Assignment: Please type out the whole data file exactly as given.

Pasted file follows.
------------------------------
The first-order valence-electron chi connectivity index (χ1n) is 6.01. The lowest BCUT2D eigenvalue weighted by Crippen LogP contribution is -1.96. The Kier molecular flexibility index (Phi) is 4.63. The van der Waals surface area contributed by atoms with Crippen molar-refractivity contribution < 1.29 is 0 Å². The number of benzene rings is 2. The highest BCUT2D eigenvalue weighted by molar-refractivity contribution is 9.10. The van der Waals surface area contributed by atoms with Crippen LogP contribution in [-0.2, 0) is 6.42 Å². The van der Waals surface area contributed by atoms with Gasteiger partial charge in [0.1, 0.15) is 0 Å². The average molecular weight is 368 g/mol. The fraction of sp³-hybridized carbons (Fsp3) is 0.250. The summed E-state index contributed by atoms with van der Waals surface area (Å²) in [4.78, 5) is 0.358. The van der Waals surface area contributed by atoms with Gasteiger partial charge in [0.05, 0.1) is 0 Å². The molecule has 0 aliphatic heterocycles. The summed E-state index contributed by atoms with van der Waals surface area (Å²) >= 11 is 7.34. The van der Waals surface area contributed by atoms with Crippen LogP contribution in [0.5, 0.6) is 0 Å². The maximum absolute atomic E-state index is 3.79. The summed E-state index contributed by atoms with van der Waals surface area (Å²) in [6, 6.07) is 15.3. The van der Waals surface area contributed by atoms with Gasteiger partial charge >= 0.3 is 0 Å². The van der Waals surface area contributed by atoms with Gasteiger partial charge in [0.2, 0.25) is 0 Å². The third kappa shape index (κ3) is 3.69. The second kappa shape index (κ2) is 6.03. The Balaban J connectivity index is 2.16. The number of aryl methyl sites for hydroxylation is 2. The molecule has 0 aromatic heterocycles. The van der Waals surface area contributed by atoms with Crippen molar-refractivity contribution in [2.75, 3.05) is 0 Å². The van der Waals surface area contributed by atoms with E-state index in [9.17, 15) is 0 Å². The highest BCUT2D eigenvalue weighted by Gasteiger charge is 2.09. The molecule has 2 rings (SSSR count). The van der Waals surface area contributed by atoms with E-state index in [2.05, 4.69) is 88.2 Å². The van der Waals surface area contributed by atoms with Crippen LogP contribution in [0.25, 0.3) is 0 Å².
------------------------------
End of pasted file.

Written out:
The first-order valence-electron chi connectivity index (χ1n) is 6.01. The lowest BCUT2D eigenvalue weighted by Crippen LogP contribution is -1.96. The Kier molecular flexibility index (Phi) is 4.63. The van der Waals surface area contributed by atoms with Crippen molar-refractivity contribution < 1.29 is 0 Å². The number of benzene rings is 2. The highest BCUT2D eigenvalue weighted by molar-refractivity contribution is 9.10. The van der Waals surface area contributed by atoms with Crippen LogP contribution in [-0.2, 0) is 6.42 Å². The van der Waals surface area contributed by atoms with Gasteiger partial charge in [0.1, 0.15) is 0 Å². The average molecular weight is 368 g/mol. The fraction of sp³-hybridized carbons (Fsp3) is 0.250. The summed E-state index contributed by atoms with van der Waals surface area (Å²) in [4.78, 5) is 0.358. The van der Waals surface area contributed by atoms with Gasteiger partial charge in [0.05, 0.1) is 0 Å². The molecule has 0 aliphatic heterocycles. The summed E-state index contributed by atoms with van der Waals surface area (Å²) >= 11 is 7.34. The van der Waals surface area contributed by atoms with Crippen LogP contribution in [0.5, 0.6) is 0 Å². The maximum absolute atomic E-state index is 3.79. The summed E-state index contributed by atoms with van der Waals surface area (Å²) in [6, 6.07) is 15.3. The van der Waals surface area contributed by atoms with Gasteiger partial charge >= 0.3 is 0 Å². The van der Waals surface area contributed by atoms with Gasteiger partial charge in [0.2, 0.25) is 0 Å². The third kappa shape index (κ3) is 3.69. The second kappa shape index (κ2) is 6.03. The Balaban J connectivity index is 2.16. The number of aryl methyl sites for hydroxylation is 2. The molecule has 0 aromatic heterocycles. The van der Waals surface area contributed by atoms with Crippen molar-refractivity contribution in [2.75, 3.05) is 0 Å². The van der Waals surface area contributed by atoms with E-state index in [9.17, 15) is 0 Å². The highest BCUT2D eigenvalue weighted by Gasteiger charge is 2.09. The molecule has 2 rings (SSSR count). The van der Waals surface area contributed by atoms with E-state index in [2.05, 4.69) is 88.2 Å². The van der Waals surface area contributed by atoms with Crippen LogP contribution in [0.25, 0.3) is 0 Å².